In the fall of 2014, Apple (NASDAQ: AAPL) introduced not just one but two large-screen smartphones -- the iPhone 6 and iPhone 6 Plus. While Apple's iPhone 5s, which launched in the fall of 2013, had a modest 4-inch display, the iPhone 6 sported a 4.7-inch display and the iPhone 6 Plus came with a jumbo 5.5-inch display.
These phones sold incredibly well, helping to propel Apple's iPhone unit shipments and revenue to record levels.
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Since then, Apple has introduced newer versions of these phones in the form of the iPhone 6s and 6s Plus, 7 and 7 Plus, and, just recently, the 8 and 8 Plus.
The iPhone 7 Plus proved a success in the market thanks to a shift in customer preferences toward larger-screen devices, as well as the inclusion of a dual-lens camera system that was excluded from the standard iPhone 7.
During Apple's most recent earnings call , CEO Tim Cook commented on the sales velocity of the iPhone 8 Plus, which went on sale back in September, saying that it had "gotten off to the fastest start of any Plus model."
"That, for us, was a bit of a surprise," Cook added.
So it may be surprising when I predict that the iPhone 8 Plus will be discontinued when Apple introduces its new iPhones in 2018.
Here's why I think that could happen.
Make way for the 6.1-inch iPhone
Next year, Apple is set to launch an iPhone with a 6.1-inch liquid crystal display, according to KGI Securities analyst Ming-Chi Kuo. The device is expected to have minimal bezels, just as today's iPhone X does, and is also expected to feature Apple's 3D sensing TrueDepth camera to allow for features such as Face ID and Animoji.
This device is expected to serve as a lower-cost alternative to next year's iPhone X series of smartphones, which should use higher-end organic light-emitting diode displays and, according to Kuo, better design and technology specifications.
Kuo also expects such a device to start at between $649 and $749.
Let's suppose Apple introduces such a device at $699, or the midpoint of Kuo's expectations. Where would that leave this year's iPhone 8 Plus, which currently starts at $799?
Apple typically discounts prior-generation iPhones by about $100 when a new generation rolls out, so Apple could wind up selling the baseline iPhone 8 Plus and the baseline 6.1-inch LCD iPhone for roughly the same price.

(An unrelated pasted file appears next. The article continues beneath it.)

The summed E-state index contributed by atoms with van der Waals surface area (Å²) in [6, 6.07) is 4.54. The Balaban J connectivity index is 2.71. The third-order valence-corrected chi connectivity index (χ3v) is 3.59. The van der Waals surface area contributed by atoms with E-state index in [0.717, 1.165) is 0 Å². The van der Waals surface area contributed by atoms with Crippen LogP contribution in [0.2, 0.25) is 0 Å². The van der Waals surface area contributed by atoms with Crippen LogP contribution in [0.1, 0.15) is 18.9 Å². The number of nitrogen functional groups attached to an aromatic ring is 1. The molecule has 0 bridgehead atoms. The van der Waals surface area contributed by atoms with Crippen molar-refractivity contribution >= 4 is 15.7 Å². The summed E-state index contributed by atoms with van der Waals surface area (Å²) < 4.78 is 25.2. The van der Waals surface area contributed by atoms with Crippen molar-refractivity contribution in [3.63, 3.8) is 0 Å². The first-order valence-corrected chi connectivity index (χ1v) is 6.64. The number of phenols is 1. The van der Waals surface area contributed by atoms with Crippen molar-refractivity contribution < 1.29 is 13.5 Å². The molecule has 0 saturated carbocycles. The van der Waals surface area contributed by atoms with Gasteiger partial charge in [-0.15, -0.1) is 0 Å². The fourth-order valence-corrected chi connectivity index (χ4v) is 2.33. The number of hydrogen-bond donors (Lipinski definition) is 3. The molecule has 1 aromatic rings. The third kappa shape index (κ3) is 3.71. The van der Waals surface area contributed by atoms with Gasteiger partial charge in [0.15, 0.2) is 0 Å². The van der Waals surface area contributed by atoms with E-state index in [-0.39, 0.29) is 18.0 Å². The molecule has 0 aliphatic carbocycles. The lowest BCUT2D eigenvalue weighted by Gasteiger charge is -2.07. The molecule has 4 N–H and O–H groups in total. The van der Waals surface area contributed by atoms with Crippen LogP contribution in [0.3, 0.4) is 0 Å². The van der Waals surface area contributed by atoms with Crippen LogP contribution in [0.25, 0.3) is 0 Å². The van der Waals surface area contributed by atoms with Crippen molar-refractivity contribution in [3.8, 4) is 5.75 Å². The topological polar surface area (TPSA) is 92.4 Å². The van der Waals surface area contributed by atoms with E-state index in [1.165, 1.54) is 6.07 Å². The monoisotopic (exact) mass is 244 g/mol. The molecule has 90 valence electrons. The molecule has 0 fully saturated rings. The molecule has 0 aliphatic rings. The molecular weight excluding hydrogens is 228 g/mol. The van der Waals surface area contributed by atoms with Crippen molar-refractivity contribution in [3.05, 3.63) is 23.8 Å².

If those two devices come in at the same price, then I think consumers will overwhelmingly choose the 6.1-inch LCD iPhone, because it'll have a larger display, a more advanced front-facing camera system, and at least some internal upgrades, all in a more compact form factor.
The only advantage the iPhone 8 Plus would have in this case is a sharper display, but I think most customers would trade display sharpness for better cameras, form factors, and screen real estate.
So the iPhone 8 Plus will become redundant once the new 6.1-inch LCD iPhone launches next year.
The iPhone 8 could remain
Although I expect the iPhone 8 Plus to be discontinued, the iPhone 8 could remain. The device currently starts at $699, so after the customary $100 discount, it'd start at $599 -- solidly below where the 6.1-inch LCD iPhone would start.
I don't think an iPhone 8 at $599 would be particularly popular if Apple offers the 6.1-inch LCD iPhone at $699, since $100 extra would buy the consumer a substantially better device. But for customers unwilling or unable to stretch their budgets to accommodate the starting price of the 6.1-inch LCD iPhone, a cost-reduced iPhone 8 could still be a reasonable choice.
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Ashraf Eassa has no position in any of the stocks mentioned. The Motley Fool owns shares of and recommends Apple. The Motley Fool has the following options: long January 2020 $150 calls on Apple and short January 2020 $155 calls on Apple. The Motley Fool has a disclosure policy.